Willis Tower

Willis Tower, Chicago-Illinois - United States, Skidmore Owings and Merrill (SOM)
Construction year: 1974
Address: 233 S. Wacker Drive | CHICAGO-ILLINOIS | United States | Visit Website
Latitude/Longitude: 41.87888, -87.63588
Architect(s):

The Willis Tower, built and still commonly referred to as Sears Tower, is a 108-story, 442 m skyscraper in Chicago, Illinois, United States. At completion in 1973, it surpassed the World Trade Center towers in New York to become the tallest building in the world, a title it held for nearly 25 years. The Willis Tower is the second-tallest building in the United States and the 14th-tallest in the world. More than one million people visit its observation deck each year, making it one of Chicago’s most popular tourist destinations. The structure was renamed in 2009 by the Willis Group as part of its lease on a portion of the tower’s space.

Sears, which needed 280,000 m2 of office space for its planned consolidation and predicted that growth would require yet more, commissioned architects Skidmore, Owings & Merrill (SOM) to produce a structure to be one of the largest office buildings in the world. Their team of architect Bruce Graham and structural engineer Fazlur Rahman Khan designed the building as nine square “tubes”, clustered in a 3×3 matrix forming a square base with 225-foot (69 m) sides. All nine tubes would rise up to the 50th floor of the building. At the 50th floor, the northwest and southeast tubes end, and the remaining seven continue up. At the 66th floor, the northeast and the southwest tubes end. At the 90th floor, the north, east, and south tube’s end. The remaining west and center tubes continue up to the 108th floor.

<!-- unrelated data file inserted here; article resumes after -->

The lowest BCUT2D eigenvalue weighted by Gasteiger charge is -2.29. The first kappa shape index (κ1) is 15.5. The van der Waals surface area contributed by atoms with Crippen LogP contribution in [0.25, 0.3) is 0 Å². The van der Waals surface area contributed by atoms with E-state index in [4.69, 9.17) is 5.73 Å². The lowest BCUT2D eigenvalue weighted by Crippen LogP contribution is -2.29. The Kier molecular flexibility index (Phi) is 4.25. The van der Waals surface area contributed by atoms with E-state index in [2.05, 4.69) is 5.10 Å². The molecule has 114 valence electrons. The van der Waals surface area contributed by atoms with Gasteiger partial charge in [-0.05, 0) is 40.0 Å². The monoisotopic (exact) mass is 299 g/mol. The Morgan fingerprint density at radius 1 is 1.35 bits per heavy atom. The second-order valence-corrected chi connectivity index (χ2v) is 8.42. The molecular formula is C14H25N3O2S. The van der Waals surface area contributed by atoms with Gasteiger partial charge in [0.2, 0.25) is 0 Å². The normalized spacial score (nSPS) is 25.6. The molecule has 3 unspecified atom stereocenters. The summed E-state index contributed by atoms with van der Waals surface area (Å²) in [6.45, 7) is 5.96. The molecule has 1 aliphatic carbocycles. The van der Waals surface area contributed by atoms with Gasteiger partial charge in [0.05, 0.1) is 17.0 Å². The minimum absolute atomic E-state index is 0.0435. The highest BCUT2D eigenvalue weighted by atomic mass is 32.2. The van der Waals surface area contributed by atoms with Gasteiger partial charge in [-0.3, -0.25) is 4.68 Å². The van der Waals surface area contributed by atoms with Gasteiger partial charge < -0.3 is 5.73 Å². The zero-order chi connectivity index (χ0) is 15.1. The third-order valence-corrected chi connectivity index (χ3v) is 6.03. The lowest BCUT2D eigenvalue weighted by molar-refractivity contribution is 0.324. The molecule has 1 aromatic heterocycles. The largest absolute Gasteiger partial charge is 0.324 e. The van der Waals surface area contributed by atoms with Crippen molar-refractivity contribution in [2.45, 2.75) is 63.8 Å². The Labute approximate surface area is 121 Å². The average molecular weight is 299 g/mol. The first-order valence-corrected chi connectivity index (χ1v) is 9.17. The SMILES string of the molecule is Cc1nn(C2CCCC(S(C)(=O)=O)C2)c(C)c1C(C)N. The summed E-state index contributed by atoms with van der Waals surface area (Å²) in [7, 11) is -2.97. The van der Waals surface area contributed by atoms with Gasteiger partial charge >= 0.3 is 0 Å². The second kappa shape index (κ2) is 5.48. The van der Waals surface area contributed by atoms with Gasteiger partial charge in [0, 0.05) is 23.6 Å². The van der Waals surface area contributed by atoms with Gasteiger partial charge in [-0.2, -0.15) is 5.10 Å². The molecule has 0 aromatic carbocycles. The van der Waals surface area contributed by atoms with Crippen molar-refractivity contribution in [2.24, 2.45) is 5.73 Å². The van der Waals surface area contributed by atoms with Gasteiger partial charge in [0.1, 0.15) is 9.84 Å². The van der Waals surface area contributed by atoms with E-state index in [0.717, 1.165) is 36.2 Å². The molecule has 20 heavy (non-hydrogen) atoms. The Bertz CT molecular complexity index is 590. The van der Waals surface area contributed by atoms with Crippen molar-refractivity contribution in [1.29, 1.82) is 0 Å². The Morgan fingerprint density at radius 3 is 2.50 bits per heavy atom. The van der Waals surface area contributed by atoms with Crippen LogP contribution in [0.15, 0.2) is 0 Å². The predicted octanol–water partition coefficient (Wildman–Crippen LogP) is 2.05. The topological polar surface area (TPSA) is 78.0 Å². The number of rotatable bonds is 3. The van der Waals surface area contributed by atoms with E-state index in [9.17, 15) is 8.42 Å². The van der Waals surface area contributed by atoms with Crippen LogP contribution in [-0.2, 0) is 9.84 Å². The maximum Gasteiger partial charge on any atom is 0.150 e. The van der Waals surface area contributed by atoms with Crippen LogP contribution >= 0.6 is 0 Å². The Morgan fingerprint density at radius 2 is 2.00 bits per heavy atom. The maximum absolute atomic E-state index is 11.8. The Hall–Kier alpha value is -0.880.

Sears executives decided that the space they would immediately occupy should be efficiently designed to house their Merchandise Group, and that floor space for future growth would be rented out to smaller firms and businesses until Sears could retake it. The latter floor areas had to be designed to a smaller plate, with a high window-space to floor-space ratio, to be attractive and marketable to prospective lessees. Smaller floorplates required a taller structure to yield sufficient square footage. Skidmore architects proposed a tower with large 55,000-square-foot (5,100 m2) floors in the lower part of the building, and gradually tapered areas of floor plates in a series of setbacks, which would give the Sears Tower its distinctive look.

As Sears continued to offer optimistic projections for growth, the tower’s proposed floor count rapidly increased into the low hundreds, surpassing the height of New York’s unfinished World Trade Center to become the world’s tallest building. The height was restricted by a limit imposed by the Federal Aviation Administration (FAA) to protect air traffic. The financing of the tower was provided by the Sears company. It was topped with two antennas to permit local television and radio broadcasts. Sears and the City of Chicago approved the design, and the first steel was put in place in April 1971. The structure was completed in May 1974.

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